A few weeks ago something happened that shook my world as a parent. A little girl in my son’s fourth grade class was grabbed as she walked to school with her younger sister. She screamed and struggled and her would-be abductor ran off into the greenbelt. These two little girls did what they were taught to do in a situation like this, and inadvertently taught a very important lesson to all the other children and parents in the neighborhood. In the days immediately following the attempted kidnapping, the neighborhood streets were very quiet. Children were not walking to school in the morning or galloping home with groups of friends in the afternoon. The sidewalks remained empty in the evening hours, as parents kept their children close. Gradually life returned to normal, parents loosened their grip and children once again took to the sidewalk. The kidnapper was caught. The community breathed a collective sigh of relief.
What lessons did we learn from this terrifying event? First and foremost, it can happen anywhere
. We live in a community of neighborhood schools, neighborhood parks, homeowners associations, and a close network of vigilant moms and dads. We feel insulated from the outside world. When we watch the evening news we “feel bad” about the stories we see and hear, but don’t believe it can ever happen to us. Lesson number two, it can. It can happen to us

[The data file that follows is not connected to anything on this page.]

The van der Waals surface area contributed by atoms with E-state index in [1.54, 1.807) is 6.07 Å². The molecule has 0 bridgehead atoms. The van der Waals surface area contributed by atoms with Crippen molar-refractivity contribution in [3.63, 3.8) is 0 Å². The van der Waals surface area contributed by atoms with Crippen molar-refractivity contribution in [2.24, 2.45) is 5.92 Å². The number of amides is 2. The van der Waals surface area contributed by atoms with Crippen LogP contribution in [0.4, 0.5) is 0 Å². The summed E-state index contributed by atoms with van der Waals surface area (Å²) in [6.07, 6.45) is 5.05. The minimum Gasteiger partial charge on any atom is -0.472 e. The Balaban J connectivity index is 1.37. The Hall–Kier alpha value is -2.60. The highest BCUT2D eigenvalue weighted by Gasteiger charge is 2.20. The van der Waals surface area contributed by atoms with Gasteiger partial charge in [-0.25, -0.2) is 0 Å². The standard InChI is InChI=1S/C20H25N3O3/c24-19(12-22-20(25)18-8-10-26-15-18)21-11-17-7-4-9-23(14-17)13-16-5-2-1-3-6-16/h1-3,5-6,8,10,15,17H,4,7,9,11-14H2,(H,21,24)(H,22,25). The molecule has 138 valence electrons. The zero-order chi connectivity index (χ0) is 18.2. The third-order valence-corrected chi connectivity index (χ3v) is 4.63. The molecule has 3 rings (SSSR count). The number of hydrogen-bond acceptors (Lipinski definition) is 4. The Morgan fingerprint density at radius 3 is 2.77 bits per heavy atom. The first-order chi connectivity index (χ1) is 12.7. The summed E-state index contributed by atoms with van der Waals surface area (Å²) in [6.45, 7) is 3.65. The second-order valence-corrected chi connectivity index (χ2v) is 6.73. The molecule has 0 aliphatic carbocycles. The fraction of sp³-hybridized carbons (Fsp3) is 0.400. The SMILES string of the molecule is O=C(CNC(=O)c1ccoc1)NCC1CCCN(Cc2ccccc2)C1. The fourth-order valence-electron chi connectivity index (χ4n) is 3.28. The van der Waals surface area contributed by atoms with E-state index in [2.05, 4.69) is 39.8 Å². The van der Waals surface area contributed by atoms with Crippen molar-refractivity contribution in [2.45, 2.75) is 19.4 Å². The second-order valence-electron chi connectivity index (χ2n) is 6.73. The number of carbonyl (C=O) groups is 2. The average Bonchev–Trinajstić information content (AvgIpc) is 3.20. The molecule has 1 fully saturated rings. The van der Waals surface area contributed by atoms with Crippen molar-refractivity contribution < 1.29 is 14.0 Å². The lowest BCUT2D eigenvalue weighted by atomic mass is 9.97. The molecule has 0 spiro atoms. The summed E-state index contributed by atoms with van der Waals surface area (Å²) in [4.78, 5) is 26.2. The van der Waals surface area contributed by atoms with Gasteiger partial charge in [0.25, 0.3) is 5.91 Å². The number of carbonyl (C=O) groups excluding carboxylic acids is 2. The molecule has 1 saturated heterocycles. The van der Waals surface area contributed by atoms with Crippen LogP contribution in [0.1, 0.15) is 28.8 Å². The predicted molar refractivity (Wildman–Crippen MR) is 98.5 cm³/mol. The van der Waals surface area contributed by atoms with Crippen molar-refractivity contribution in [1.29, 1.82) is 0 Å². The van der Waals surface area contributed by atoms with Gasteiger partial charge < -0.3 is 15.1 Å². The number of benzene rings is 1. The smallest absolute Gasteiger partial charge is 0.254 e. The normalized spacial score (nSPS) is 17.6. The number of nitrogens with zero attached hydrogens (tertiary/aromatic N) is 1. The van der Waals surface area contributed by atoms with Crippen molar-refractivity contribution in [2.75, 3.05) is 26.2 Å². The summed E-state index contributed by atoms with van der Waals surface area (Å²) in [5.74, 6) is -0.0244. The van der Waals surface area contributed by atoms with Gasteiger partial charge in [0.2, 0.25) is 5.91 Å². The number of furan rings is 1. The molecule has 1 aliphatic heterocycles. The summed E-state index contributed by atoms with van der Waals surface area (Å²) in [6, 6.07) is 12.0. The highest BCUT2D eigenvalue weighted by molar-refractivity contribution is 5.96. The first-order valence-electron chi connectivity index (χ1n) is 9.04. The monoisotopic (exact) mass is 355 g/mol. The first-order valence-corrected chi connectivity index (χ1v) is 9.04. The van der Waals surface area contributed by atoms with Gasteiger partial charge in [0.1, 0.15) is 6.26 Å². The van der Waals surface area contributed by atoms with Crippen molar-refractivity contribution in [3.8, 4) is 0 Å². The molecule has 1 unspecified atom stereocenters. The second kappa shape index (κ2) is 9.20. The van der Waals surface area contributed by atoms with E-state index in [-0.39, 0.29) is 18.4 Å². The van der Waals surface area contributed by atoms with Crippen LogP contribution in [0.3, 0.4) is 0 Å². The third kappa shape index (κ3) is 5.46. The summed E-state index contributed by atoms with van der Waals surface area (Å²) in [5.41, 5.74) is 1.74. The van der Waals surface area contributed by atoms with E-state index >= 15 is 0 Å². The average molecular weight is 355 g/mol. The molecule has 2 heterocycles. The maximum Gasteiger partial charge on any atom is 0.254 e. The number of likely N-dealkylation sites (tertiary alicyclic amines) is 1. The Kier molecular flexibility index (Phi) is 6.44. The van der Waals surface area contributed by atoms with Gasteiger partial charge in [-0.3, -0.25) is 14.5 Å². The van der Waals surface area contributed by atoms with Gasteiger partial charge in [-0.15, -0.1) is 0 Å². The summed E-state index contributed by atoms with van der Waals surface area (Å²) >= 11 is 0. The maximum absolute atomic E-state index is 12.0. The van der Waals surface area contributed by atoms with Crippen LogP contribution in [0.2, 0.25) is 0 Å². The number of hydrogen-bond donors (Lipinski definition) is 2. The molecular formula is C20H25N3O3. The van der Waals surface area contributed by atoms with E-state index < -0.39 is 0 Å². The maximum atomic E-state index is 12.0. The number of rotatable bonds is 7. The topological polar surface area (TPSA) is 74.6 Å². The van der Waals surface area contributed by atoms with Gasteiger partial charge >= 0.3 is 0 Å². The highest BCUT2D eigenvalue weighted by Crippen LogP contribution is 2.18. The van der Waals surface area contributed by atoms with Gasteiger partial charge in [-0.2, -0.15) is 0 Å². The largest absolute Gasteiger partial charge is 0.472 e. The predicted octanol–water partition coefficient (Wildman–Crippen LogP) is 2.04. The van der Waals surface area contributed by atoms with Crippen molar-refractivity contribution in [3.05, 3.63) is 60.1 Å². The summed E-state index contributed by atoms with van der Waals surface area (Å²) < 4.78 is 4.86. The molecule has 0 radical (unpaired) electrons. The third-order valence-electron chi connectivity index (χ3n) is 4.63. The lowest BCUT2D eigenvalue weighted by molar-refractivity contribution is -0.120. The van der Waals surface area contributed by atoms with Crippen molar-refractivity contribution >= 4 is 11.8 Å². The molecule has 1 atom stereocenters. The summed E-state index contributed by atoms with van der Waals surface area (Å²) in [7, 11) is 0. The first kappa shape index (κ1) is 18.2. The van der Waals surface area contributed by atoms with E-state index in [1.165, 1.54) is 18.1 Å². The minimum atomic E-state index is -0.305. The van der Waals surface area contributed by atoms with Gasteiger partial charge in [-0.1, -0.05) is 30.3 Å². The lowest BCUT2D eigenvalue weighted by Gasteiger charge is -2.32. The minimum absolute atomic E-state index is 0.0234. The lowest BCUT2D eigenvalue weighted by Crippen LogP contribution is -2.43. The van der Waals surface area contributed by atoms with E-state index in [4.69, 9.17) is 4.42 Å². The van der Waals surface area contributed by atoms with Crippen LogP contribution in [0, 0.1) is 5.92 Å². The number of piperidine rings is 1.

, to our children, to our neighbors, to our friends. No one is safe. Which brings us to lesson number three: we can’t live in fear
. Life happens, and it is up to us to educate our children and teach them how to handle any obstacle that is placed in their path so we can live freely and without fear.
What should you teach your child about strangers? Below are some helpful tips you may want to consider when discussing stranger danger:
1. Not all strangers are bad. There are more people in the world who are good than bad. Help your child identify some adults
they can turn to for help. This may include: a store clerk if they are lost, a police officer or fire fighter, a teacher or other school representative, a mother with children in a public place.
2. It is o.k. to say “No”. We teach children to obey adults and “do what they are told”; however, it is important for children to learn to trust their instincts. If they are uncomfortable with what someone is saying or doing it is o.k. to say “No” and tell a trusted adult.
3. An adult who needs help finding a dog, carrying a package, or unloading the car will ask another adult, not a child
, for help.
4. There is safety in numbers. Children who walk to school with a group of friends are less likely to be approached by a stranger. If your child walks to and from school, organize a group of neighbors for them to walk with.